But it won’t be easy to find a quick fix for the Washington bullpen or Cubs rotation. The American League opened for business on Monday with only three of its 15 teams more than three games under .500, and one being the White Sox, who are (obviously) not seen as a realistic trade partner for the Cubs.

“The American League is incredibly jumbled up,” Hoyer said. “That’s why a lot of deals don’t happen this time of year, because people are still sorting it out. The next five weeks of baseball will determine a lot of that. Some of those teams that are in the race now will fall back.

“There’s a lack of teams right now that have a true sense of sellers. I think there are a lot of teams right now that are close enough that they’re not going to admit it that they’re going to be sellers. That five weeks will determine a lot about who ends up on which side of the fence.”

Dwyane Wade rocks an absolutely ridiculous man purse in Paris

Dwyane Wade rocks an absolutely ridiculous man purse in Paris

From the NBA Draft and a crazy Jimmy Butler trade to...Dwyane Wade's questionable fashion choices?

Just another Bulls offseason.

D-Wade and wife Gabrielle Union are vacationing in Paris and the Bulls guard was photographed with a ridiculous doggie man purse thing:

Here's another shot:

The Black Clark Kent... #ThomBrowne #parisfashionweek #Thrumyeyes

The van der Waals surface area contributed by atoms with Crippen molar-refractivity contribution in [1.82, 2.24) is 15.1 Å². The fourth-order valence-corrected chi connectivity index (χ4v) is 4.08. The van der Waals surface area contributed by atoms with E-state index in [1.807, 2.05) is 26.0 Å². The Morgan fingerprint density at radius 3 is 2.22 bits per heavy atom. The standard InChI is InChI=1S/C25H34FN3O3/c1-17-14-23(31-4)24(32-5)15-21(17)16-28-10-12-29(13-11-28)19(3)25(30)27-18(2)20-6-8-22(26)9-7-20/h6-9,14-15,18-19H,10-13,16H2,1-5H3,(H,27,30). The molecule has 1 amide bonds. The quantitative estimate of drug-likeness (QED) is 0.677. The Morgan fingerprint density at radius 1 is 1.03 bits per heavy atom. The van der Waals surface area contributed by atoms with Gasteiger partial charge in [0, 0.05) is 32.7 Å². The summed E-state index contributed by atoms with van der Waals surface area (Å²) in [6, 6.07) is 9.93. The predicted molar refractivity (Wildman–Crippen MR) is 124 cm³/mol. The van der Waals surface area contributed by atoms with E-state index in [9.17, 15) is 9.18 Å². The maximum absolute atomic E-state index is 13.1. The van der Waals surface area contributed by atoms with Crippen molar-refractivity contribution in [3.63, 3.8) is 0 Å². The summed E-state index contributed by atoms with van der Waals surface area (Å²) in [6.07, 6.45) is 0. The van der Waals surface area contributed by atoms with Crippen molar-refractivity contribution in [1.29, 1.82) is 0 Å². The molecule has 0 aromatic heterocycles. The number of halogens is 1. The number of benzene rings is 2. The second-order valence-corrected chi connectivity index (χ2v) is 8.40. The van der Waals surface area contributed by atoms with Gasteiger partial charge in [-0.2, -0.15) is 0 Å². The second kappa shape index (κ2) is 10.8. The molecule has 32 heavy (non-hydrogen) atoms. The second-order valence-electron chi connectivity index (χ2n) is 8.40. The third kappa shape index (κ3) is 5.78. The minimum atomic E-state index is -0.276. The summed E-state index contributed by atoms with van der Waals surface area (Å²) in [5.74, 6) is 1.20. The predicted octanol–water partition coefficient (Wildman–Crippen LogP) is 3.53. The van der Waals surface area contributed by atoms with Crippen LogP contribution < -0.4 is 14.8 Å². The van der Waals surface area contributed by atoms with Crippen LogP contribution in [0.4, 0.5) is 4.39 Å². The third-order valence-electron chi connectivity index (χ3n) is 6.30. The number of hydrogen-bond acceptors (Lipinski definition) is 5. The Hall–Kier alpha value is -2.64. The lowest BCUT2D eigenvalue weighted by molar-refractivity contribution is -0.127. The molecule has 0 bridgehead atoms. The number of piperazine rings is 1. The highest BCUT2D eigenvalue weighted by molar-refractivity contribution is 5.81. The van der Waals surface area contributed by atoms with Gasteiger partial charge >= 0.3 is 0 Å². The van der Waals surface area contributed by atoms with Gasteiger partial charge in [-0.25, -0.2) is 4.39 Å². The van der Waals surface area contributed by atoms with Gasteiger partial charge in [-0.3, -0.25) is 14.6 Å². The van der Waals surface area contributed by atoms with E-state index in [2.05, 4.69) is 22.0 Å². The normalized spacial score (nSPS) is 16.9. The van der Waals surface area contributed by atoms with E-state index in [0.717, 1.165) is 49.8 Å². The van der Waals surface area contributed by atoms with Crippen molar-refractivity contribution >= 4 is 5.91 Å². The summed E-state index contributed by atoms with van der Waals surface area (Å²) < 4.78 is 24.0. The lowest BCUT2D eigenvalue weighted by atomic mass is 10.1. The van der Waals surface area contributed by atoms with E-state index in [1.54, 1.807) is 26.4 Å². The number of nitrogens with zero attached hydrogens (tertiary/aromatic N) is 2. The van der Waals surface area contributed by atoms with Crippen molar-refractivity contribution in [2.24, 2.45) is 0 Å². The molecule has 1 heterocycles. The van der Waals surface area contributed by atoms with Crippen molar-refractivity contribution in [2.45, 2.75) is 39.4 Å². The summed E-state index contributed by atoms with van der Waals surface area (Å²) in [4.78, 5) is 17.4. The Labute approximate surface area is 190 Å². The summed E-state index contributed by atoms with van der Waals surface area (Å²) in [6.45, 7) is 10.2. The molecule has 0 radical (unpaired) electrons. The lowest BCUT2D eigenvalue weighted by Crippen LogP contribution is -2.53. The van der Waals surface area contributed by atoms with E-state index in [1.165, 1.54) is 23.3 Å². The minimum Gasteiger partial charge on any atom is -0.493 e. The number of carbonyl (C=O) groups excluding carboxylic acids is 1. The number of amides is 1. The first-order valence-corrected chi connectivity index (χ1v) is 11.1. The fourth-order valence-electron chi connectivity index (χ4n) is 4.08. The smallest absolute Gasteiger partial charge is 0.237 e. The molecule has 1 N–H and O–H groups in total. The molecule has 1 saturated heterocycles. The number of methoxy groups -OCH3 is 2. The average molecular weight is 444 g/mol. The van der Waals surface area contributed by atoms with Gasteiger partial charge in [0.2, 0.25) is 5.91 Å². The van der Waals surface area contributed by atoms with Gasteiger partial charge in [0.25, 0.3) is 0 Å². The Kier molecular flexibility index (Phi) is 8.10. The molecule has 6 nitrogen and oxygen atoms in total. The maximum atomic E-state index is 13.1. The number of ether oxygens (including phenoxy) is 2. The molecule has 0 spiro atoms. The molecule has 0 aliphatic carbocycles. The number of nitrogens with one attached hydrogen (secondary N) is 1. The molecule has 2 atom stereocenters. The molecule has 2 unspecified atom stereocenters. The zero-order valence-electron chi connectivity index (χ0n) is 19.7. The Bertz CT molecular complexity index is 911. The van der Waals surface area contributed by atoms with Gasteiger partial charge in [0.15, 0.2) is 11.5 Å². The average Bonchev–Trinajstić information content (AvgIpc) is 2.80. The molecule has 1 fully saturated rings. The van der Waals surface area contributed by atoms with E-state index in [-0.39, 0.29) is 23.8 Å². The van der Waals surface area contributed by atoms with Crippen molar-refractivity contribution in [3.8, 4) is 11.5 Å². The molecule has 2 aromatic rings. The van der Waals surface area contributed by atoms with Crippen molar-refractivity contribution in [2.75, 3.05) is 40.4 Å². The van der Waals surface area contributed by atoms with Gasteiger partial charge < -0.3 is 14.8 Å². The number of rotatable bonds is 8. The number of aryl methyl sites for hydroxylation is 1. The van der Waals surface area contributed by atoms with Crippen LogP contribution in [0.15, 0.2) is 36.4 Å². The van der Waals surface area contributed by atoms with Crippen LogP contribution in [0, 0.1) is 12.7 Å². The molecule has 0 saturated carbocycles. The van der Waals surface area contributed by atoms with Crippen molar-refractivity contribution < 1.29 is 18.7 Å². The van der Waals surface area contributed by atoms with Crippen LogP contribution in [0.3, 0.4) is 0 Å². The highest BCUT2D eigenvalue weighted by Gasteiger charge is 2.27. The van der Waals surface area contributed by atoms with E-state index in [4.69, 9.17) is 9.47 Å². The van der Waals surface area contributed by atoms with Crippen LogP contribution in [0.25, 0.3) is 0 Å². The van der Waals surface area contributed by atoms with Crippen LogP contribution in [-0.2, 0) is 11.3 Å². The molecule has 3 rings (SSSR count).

A post shared by dwyanewade (@dwyanewade) on

Now, take my assessments of "questionable" and "ridiculous" with a grain of salt given I know nothing about fashion (I still wear American Eagle shirts I wore in high school), but c'mon now.

The only thing more absurd than the bag is the cost: $2,600 (!!!!!!!).

$2,600? That's 10 Bulls games at the 100 level! That's a quarter of the Bulls' home slate. 

Unreal.

Then again, Butler wore a fanny pack when arriving in Minnesota with his new team:

Here's another shot of Mr. G Buckets' fanny pack:

before we leave london. might as well have @ifeanyi_koggu hit her with the GO route. he did not catch the ball.

A post shared by Jimmy Butler (@jimmybutler) on

Also, here are a couple photos of D-Wade and Butler having a grand ole time while chillin' in Paris:

D.A.M.N haha. My Guy!!! #Morelife

A post shared by dwyanewade (@dwyanewade) on

That @marquette.basketball connection and that Paris vibe!!! @jimmybutler

A post shared by dwyanewade (@dwyanewade) on

This has been your pointless Chicago sports news of the day. Back to regularly scheduled programming.